Karnataka: Woman dies alighting from moving train, kin get relief from Railways

The court said it was an untoward incident as defined under Section 123 of the Indian Railways Act.
Jayamma was getting down from a train after realising that she had boarded the wrong one when the incident occurred.
Jayamma was getting down from a train after realising that she had boarded the wrong one when the incident occurred.

BENGALURU: Death or injury caused while boarding or deboarding trains is an untoward incident, said Karnataka High Court, awarding a compensation of Rs 8 lakh to the legal heirs of an elderly woman.

Justice HP Sandesh passed the order, allowing a petition filed by the legal heirs of victim Jayamma, who died at the Channapatna railway station in Ramanagara district on February 22, 2014.

The court said it was an untoward incident as defined under Section 123 of the Indian Railways Act, and the Railways is liable to pay the compensation under Section 124A of the Act.

Jayamma was getting down from a train after realising that she had boarded the wrong one when the incident occurred. Jayamma, accompanied by her sister Rathnamma, had purchased tickets to go to Mysuru in the Tirupati passenger train. But they board the Tuticorin Express by mistake.

As they were getting down from the train, Jayamma fell on the platform and died on the spot, while Rathnamma managed to alight safely.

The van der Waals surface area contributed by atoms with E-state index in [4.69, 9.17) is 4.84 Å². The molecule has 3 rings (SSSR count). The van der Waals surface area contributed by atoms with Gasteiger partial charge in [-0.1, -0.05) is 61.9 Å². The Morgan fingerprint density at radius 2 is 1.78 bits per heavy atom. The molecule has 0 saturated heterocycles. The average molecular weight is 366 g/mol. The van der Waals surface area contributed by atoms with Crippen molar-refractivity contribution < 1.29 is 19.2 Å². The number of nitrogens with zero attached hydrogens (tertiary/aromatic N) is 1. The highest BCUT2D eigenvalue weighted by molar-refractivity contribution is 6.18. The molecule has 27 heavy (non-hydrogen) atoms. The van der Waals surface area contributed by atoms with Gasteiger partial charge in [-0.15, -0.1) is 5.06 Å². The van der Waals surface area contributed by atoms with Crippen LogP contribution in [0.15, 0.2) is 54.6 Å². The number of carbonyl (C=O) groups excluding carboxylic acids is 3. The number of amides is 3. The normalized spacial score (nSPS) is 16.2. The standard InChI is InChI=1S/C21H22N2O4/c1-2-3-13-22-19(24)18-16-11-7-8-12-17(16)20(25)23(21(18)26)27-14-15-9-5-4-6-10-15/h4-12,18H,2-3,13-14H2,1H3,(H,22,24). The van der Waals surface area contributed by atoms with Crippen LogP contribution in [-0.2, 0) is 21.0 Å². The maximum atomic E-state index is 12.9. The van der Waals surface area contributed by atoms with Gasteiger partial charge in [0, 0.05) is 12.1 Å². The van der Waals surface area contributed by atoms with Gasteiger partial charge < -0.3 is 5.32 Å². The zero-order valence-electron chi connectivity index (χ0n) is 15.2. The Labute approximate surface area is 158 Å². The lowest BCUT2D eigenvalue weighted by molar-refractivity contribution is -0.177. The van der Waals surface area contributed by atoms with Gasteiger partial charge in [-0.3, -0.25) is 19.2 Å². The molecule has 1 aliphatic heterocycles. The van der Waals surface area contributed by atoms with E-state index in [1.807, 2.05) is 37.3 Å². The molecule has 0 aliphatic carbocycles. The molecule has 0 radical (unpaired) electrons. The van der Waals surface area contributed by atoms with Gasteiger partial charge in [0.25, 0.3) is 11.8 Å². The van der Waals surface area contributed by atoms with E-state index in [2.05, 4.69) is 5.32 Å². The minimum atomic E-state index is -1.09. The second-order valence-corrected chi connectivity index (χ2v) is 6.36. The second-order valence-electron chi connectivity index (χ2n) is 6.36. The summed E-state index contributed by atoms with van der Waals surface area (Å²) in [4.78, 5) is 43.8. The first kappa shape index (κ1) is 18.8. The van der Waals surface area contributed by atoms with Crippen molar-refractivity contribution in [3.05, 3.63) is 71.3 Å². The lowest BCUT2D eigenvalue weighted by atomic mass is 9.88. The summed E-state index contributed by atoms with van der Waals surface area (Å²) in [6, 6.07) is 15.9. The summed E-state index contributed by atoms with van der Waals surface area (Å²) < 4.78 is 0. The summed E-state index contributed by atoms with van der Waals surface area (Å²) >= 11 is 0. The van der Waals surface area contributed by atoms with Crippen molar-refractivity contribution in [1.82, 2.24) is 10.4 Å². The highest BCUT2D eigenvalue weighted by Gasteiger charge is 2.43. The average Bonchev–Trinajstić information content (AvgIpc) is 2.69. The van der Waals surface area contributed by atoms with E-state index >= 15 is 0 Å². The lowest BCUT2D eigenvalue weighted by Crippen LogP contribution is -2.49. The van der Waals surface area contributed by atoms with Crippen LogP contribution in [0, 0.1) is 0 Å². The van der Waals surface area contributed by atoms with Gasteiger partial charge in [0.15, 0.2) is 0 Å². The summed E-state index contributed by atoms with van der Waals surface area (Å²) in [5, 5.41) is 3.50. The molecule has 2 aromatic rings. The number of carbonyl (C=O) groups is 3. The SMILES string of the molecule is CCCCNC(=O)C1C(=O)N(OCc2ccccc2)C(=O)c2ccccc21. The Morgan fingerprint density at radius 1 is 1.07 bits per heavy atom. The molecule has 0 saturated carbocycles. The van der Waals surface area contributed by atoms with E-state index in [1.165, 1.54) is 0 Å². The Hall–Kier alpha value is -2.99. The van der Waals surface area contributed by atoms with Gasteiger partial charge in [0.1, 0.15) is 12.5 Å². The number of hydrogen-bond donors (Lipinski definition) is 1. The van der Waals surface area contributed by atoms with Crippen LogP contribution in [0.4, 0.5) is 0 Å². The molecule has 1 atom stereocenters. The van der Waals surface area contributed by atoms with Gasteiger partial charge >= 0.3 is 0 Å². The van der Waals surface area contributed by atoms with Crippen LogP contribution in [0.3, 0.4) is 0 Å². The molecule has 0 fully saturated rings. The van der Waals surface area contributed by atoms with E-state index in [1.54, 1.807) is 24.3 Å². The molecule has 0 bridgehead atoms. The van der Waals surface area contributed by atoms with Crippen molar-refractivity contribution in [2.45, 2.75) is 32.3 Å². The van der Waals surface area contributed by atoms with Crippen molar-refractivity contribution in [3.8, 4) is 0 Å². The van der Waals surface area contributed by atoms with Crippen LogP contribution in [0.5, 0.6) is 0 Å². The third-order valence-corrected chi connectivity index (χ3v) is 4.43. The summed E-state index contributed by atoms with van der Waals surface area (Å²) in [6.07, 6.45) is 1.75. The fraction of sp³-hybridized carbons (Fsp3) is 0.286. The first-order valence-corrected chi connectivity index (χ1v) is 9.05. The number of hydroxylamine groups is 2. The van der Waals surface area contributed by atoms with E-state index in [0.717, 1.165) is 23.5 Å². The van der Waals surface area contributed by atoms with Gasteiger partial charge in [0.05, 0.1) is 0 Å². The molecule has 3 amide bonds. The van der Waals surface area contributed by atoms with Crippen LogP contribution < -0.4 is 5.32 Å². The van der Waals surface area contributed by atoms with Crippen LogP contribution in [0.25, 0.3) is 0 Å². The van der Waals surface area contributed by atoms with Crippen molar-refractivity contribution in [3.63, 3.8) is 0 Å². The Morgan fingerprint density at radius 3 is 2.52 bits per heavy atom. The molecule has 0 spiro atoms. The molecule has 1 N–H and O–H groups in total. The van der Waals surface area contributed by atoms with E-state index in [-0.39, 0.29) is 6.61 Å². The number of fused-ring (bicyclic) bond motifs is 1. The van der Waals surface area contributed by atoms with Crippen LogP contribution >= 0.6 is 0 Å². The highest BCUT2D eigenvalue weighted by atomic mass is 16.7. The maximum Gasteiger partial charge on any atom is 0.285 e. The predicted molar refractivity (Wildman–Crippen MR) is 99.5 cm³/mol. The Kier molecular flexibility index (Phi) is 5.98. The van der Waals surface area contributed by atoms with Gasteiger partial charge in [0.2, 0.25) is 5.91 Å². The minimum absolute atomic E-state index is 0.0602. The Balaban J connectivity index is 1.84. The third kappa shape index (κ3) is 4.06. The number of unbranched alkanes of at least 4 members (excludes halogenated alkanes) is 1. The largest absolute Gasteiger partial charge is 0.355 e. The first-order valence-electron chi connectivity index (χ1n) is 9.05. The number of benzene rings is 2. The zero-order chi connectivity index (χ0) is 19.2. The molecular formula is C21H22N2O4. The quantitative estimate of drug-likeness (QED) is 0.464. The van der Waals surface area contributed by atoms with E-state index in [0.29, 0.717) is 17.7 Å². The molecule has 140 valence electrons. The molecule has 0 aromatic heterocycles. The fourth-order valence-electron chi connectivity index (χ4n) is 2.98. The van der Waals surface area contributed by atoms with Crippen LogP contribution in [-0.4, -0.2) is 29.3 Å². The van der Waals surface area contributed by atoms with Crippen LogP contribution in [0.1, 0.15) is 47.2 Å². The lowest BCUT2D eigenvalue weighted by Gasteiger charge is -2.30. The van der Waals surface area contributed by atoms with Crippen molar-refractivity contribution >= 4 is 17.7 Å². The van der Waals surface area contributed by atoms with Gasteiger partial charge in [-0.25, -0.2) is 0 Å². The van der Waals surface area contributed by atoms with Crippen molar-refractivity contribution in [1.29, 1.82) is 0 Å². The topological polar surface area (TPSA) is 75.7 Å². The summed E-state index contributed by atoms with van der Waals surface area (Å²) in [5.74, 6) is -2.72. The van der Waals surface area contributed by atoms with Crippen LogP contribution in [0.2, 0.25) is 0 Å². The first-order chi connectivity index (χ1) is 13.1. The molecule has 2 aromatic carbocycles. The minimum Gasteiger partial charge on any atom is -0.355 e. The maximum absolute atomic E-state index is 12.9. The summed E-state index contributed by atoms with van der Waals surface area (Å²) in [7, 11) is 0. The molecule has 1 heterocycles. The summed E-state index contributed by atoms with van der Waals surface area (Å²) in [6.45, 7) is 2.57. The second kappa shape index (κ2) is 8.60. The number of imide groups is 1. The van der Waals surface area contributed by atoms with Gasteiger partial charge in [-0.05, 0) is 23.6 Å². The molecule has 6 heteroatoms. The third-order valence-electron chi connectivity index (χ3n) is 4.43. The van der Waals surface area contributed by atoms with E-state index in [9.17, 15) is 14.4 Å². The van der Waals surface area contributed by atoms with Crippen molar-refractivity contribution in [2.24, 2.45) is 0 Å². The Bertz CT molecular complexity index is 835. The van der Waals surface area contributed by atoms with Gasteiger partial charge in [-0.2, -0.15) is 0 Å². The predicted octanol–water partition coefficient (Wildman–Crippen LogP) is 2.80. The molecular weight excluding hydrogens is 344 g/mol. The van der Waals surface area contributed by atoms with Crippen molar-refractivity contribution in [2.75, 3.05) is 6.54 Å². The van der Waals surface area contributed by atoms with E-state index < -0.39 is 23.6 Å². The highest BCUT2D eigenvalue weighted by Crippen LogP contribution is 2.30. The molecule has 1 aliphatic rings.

Jayamma’s legal heirs moved the high court after the Railway Claims Tribunal rejected their claim in 2016, holding that the cause for the death was due to self-inflicted injuries under Section 124A of the Indian Railways Act, though it had accepted that Jayamma was a bonafide passenger.

The Tribunal also held that the incident occurred due to Jayamma’s deliberate act of jumping from a moving train instead of adopting safe options of either getting down at the next stop or pulling the chain meant for an emergency stop.

The counsel for the family argued that the sisters alighted from the train after realising that they had boarded a wrong train. The deceased accidentally fell from the train, resulting in her death, as she lost balance as the train might have just started.

The high court noted that the Tribunal erroneously concluded that it was a deliberate act of jumping from the moving train and causing self-inflicted injuries.

This was after taking note of the fact that the sister of the deceased had safely alighted from the train.

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